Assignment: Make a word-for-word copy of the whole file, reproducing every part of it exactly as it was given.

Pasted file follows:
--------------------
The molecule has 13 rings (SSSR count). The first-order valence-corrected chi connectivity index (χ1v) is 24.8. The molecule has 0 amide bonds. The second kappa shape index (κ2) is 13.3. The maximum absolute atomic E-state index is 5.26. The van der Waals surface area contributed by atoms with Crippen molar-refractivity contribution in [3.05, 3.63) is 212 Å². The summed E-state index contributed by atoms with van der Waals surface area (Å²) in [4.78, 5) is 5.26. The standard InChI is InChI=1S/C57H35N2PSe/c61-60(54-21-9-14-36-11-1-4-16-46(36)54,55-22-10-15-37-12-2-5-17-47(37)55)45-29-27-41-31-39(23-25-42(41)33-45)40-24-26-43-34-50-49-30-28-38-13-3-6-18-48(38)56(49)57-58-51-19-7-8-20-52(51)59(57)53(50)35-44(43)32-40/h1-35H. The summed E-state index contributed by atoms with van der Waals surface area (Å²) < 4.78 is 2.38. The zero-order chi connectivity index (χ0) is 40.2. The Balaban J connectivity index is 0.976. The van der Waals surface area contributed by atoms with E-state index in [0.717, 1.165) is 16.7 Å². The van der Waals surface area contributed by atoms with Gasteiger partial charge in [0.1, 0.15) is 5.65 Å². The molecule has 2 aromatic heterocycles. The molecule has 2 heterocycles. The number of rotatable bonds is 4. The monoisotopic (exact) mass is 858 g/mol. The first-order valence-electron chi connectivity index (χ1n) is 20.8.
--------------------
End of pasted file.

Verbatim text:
The molecule has 13 rings (SSSR count). The first-order valence-corrected chi connectivity index (χ1v) is 24.8. The molecule has 0 amide bonds. The second kappa shape index (κ2) is 13.3. The maximum absolute atomic E-state index is 5.26. The van der Waals surface area contributed by atoms with Crippen molar-refractivity contribution in [3.05, 3.63) is 212 Å². The summed E-state index contributed by atoms with van der Waals surface area (Å²) in [4.78, 5) is 5.26. The standard InChI is InChI=1S/C57H35N2PSe/c61-60(54-21-9-14-36-11-1-4-16-46(36)54,55-22-10-15-37-12-2-5-17-47(37)55)45-29-27-41-31-39(23-25-42(41)33-45)40-24-26-43-34-50-49-30-28-38-13-3-6-18-48(38)56(49)57-58-51-19-7-8-20-52(51)59(57)53(50)35-44(43)32-40/h1-35H. The summed E-state index contributed by atoms with van der Waals surface area (Å²) < 4.78 is 2.38. The zero-order chi connectivity index (χ0) is 40.2. The Balaban J connectivity index is 0.976. The van der Waals surface area contributed by atoms with E-state index in [0.717, 1.165) is 16.7 Å². The van der Waals surface area contributed by atoms with Gasteiger partial charge in [0.1, 0.15) is 5.65 Å². The molecule has 2 aromatic heterocycles. The molecule has 2 heterocycles. The number of rotatable bonds is 4. The monoisotopic (exact) mass is 858 g/mol. The first-order valence-electron chi connectivity index (χ1n) is 20.8.